Geographic distribution refers to the way that something is distributed over a geographical area and can be represented on a map. Geographical distribution is commonly used to demonstrate the spread of animal species and plants around the world. However, it can also be used to show the distribution of virtually anything on a map, including disease, pollution and unemployment.
Some distributions can be seen visually without a map. For example, one can see the distribution of houses and green spaces in a city from a tall building or an airplane. Similarly, the distribution of forests, deserts, and water can be seen directly from space or satellite imagery. For most things, geographical distribution is represented on maps overlaid with data.
Geographic distribution can be indicative of interrelated phenomena. For instance, malaria occurs mainly in tropical areas of the world. This is related to the climate in these areas, where the hot and humid conditions are favorable for the mosquitoes that carry the disease to reproduce and thrive. As a result, the geographical distribution of human infections of the disease is most concentrated in tropical areas of the world, and is sparse or nonexistent in non-tropical areas.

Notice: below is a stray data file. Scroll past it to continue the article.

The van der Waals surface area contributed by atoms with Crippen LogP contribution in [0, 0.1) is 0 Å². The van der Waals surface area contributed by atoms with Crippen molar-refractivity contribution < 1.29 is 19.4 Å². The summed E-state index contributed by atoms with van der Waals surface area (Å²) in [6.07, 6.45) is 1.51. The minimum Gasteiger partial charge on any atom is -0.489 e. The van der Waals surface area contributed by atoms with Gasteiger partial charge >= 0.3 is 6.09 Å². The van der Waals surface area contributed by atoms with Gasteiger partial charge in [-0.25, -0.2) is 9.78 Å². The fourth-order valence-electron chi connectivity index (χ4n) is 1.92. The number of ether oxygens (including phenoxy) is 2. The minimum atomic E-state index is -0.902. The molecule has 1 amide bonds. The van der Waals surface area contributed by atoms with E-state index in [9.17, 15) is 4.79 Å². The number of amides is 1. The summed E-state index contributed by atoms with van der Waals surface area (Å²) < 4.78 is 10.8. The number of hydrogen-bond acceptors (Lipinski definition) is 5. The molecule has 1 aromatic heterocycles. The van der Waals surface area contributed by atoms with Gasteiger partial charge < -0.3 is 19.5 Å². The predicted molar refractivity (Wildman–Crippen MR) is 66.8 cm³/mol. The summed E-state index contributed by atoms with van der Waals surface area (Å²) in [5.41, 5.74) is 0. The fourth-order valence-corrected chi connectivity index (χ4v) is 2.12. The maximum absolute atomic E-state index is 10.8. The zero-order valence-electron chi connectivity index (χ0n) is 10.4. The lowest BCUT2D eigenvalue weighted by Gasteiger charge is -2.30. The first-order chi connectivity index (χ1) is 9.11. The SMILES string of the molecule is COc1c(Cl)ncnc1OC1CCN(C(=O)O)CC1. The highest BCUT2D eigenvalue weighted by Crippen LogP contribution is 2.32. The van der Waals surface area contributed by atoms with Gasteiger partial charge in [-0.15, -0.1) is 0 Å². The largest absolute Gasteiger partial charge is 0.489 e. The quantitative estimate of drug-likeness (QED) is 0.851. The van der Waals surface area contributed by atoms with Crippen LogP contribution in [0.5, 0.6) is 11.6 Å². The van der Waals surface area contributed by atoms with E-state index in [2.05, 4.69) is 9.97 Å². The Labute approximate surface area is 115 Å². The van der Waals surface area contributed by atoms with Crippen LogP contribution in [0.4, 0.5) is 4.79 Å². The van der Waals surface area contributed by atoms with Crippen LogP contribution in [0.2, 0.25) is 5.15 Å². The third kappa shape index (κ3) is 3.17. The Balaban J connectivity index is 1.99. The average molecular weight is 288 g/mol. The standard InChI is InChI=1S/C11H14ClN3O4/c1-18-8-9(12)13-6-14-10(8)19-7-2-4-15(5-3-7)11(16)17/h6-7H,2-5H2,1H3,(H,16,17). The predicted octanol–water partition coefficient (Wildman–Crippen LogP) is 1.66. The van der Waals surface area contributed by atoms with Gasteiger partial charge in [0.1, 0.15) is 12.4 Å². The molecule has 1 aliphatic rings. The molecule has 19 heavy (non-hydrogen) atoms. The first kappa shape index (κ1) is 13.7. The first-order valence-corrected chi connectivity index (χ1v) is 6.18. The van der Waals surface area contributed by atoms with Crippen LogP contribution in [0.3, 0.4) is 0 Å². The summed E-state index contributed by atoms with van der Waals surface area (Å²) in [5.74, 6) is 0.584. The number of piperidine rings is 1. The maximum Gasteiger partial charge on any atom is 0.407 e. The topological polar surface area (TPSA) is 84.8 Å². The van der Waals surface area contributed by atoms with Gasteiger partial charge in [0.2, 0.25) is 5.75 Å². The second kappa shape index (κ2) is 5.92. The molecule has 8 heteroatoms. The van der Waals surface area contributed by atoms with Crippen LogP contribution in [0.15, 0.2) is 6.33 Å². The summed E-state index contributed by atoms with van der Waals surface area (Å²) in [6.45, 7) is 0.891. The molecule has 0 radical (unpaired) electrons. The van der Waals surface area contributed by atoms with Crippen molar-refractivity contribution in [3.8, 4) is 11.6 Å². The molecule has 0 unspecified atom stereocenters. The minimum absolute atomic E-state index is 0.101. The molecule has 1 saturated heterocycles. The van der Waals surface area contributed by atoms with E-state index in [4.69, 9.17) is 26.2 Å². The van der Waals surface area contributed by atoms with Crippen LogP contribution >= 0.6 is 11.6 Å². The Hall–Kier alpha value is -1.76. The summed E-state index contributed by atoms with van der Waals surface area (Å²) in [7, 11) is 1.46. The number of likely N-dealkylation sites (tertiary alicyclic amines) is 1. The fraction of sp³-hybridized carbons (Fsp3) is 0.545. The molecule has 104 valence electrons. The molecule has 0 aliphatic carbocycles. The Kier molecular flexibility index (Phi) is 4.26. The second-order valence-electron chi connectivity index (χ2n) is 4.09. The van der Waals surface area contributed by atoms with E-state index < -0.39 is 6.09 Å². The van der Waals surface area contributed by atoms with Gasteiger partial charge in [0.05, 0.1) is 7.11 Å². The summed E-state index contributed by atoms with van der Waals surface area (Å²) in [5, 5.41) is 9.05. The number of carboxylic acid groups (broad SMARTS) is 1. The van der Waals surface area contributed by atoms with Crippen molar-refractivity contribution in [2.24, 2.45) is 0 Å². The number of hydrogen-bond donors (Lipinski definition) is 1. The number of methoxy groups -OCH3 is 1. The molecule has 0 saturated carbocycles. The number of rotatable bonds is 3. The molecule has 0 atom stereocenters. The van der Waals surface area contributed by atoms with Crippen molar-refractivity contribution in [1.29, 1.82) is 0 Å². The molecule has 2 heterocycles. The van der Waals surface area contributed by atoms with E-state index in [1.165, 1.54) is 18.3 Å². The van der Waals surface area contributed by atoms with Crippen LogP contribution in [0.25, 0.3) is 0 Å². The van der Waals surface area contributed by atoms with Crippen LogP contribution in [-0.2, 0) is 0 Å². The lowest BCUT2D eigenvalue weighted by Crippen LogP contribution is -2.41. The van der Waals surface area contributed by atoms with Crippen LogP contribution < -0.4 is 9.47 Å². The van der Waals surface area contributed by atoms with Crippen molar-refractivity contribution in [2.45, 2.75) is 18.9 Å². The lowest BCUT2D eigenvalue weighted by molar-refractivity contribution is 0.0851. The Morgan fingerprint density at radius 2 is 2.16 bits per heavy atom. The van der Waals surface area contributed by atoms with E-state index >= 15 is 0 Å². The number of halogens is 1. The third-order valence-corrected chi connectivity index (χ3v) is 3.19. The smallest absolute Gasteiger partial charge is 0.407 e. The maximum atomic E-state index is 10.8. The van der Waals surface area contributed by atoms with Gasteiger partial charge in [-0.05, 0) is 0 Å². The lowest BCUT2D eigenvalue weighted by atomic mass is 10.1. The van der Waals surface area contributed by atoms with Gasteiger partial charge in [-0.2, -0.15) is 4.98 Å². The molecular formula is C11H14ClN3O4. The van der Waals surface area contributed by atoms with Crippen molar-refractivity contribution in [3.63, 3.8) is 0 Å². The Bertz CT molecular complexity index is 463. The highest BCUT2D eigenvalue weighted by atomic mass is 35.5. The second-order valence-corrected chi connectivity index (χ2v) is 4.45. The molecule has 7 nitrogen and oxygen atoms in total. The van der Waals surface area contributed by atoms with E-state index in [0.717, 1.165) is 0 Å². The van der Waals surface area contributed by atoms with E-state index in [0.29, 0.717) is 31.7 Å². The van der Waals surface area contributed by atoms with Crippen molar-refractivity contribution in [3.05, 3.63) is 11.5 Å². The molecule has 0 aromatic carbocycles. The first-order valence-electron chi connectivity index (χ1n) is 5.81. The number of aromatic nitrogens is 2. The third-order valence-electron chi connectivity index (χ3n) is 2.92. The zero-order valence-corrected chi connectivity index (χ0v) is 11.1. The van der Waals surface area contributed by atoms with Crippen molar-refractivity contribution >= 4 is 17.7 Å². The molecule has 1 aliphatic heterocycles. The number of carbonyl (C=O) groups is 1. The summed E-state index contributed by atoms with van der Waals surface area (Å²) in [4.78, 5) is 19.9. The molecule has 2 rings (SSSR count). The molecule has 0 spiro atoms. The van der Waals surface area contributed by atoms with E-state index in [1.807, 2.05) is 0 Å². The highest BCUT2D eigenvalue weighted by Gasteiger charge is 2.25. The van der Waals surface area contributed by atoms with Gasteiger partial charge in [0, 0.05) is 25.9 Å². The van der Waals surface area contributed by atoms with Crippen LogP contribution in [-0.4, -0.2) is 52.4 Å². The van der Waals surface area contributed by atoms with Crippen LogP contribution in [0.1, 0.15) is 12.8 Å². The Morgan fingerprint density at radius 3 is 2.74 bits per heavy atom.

Distribution is equally important in economics, since geographical features often influence patterns of economic activity. In developing countries like China, there is a big difference between rural areas, where most people live off of farming, and large cities, where people work in higher paying jobs in industry and commerce. A map of the distribution of income of China would show this difference and help explain why urban areas have a higher population density than rural ones.